Chapter four, one of the seminal chapters in the dissertation, addresses the evolution of Buraku legislative strategy and tracks the shift of lobbying efforts to a conscious re-positioning as human rights issues focused on the international legal arena. In 2002, together with South Asian Dalit counterparts, Buraku groups successfully lobbied the United Nations sub-committee on Human Rights to introduce “Discrimination based on Work and Descent” as a new category to be monitored by UN instruments. In this effort Buraku organizations also sought the mandate of UN agencies to pressure the Japanese government into introducing anti-discrimination legislation. Fellow Japanese minorities, like the Indigenous Ainu, have similarly applied the sanction of UN norms in pushing the Japanese government to recognize them as “Indigenous peoples.” But these achievements also require compromise. Here Hankins describes Buraku organizations’ response to a UN questionnaire on occupation- and descent-based discrimination and evaluates how experiences of discrimination must be flattened or repackaged to make this category speak to commonalities shared by Buraku and communities beyond.

In his fifth chapter, Hankins continues his analysis of Buraku solidarity-building efforts, travelling together with a group of Buraku to Chennai, India, to visit Dalit “outcaste” communities. The journey to India provided an opportunity for Buraku to articulate their own identities, but also to build solidarity with Dalit and, as Hankins argues, to re-fashion Japan as a multicultural nation. This chapter illuminates this “moment of self-constitution” (p. 232) together with challenges to narrating a shared identity as stigmatized peoples. The Buraku group makes sense of the extreme poverty of contemporary Dalit life by situating this as a remnant from “our grandparents’ time” (273). Placing the Dalit present in a narrative of “linear progression” enabled Buraku to render it commensurate with their experiences. But this solidarity work is not seamless; cases of intra-caste violence confound linguistic translation and efforts to emphasize commonalities. Responding to theorists of horizontal activism and minor transnationalism, including Arjun Appadurai, Françoise Lionnet and Shu-mei Shih, Hankins calls for critical analysis of the actual labor requisite to constructing ties rooted in grassroots solidarity work.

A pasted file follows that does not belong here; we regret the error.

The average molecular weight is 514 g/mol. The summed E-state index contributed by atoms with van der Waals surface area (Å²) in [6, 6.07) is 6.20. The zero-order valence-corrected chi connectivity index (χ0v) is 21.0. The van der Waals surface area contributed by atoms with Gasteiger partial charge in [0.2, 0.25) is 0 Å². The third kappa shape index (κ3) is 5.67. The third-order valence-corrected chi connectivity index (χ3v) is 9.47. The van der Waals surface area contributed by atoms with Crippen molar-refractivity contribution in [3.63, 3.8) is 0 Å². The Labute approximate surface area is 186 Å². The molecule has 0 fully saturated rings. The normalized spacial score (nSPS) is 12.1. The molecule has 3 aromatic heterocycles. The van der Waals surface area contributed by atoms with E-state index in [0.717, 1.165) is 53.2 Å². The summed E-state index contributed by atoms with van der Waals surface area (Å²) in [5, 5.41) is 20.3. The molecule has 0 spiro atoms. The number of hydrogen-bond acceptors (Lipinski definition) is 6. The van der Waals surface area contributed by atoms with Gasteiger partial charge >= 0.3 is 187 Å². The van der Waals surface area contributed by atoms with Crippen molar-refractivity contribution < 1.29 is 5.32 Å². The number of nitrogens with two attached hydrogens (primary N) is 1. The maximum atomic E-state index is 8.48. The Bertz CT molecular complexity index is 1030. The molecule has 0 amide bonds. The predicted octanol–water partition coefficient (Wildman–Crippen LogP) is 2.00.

In this eloquently woven dissertation that deftly culls arguments from a wealth of ethnographic moments, Hankins invites readers to consider labor as a viable site of multicultural identity in Japan. Buraku liberation organizations, as he describes, have appropriated global human rights discourse and forged personas rooted in labor-based discrimination to align themselves with outcaste communities elsewhere. They have also collapsed distinctions such as spatial, occupational, and hereditary markers that shape the contours of Buraku belonging in Japanese society. Literature on Japanese multiculturalism has tended to reify Japan as inherently multiethnic to vilify the postwar “myth of Japanese homogeneity.” In this contribution, the significance of Hankins’ insight lies in his cautionary premise that to achieve validity and widespread recognition as a multicultural subject demands work and that even pre-existing categories such as race, ethnicity, caste, and culture are not axiomatic, but must be examined and contextualized as historical objects.

ann-elise lewallen
Assistant Professor
Department of East Asian Languages and Cultural Studies
University of California, Santa Barbara
lewallen@eastasian.ucsb.edu

Primary Sources

Fieldwork: Apprenticeship in a leather tannery and an internship with an international NGO; interviews; teaching English classes, attendance at UN conferences on “Discrimination based on Work and Descent” and the World Social Forum in Nairobi, and participation in study tours with Buraku in India.

Dissertation Information

University of Chicago, 2009. 308 pp. Primary Advisors: Susan Gal, Elizabeth Povinelli, Norma Field.